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Data Analysis: Who says that you can only recruit young for a resale value?

In my weekly article last week I took a look at something that, within football, is close to my heart. I looked at which teams, from a dataset containing teams from throughout Europe, were performing well with a team that had a lower average age than the majority of their immediate competitors. I like young players, always have, and when scouting I have had to adjust my own biases to not automatically favour young players. Instead, I like to view each player in terms of their ability, performances over at least two seasons and then their suitability to the role that he would have at the club that I work for. Age is a secondary, and important, concern along with other factors including but not limited to value (but how do we calculate value?) contract expiry and the current depth of our squad.

Last week I focussed on some interesting case studies and showed that some teams favour youth for a reason. In the case of the Austrian side Red Bull Salzburg, this fits their identity and marketing as a company while in Slovakia MSK Zilina have turned to youth as a result of their financial situation in the wake of the onset of COVID-19.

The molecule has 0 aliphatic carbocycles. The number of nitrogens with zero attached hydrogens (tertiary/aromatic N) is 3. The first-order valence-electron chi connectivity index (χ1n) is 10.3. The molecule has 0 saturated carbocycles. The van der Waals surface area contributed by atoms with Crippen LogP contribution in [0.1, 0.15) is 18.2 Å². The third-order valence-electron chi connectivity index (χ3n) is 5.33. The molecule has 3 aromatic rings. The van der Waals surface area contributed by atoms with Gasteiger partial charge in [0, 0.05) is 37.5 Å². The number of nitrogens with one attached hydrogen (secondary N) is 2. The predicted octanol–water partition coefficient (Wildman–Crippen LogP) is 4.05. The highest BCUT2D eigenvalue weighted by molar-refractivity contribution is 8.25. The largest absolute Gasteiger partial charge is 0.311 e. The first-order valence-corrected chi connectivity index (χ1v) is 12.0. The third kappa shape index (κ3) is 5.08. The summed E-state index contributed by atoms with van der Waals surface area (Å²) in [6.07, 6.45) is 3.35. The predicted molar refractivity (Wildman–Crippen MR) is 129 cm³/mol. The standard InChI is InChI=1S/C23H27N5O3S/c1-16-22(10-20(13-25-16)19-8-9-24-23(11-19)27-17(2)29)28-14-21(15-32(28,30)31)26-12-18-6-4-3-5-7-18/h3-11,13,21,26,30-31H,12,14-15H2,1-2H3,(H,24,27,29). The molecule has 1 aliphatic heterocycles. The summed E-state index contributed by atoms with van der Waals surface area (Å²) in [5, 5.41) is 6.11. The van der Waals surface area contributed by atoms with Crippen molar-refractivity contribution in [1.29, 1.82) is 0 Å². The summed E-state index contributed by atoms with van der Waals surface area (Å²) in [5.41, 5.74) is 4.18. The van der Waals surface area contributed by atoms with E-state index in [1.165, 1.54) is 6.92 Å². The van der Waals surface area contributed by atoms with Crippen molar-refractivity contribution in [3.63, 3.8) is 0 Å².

This week I thought it would be interesting to flip the narrative on its head and to use the same data set to show which teams are performing well with an older average age. I have to confess that I was surprised to see some of the names that the data showed up as some teams that I tended to associate with the recruitment of young players are trending on the older side of our data set. Interestingly, there seemed to be a parallel between clubs that were successful (or even outright) dominant domestically and playing slightly older players. More on this and why I think this might be later though.

Before I get into the article in full though we need to talk about the data set. All data is from Wyscout and as you will see one of our key metrics is the average age, an easy concept that we don’t actually have to go into here in any depth. The second metric that I have used is designed to assess team performance. This is found by simply taking the difference between a team’s xG (expected goals) and xGA (expected goals against) the formula is that simple xG-xGA=performance. I find that this gives us the best idea of performance as a whole.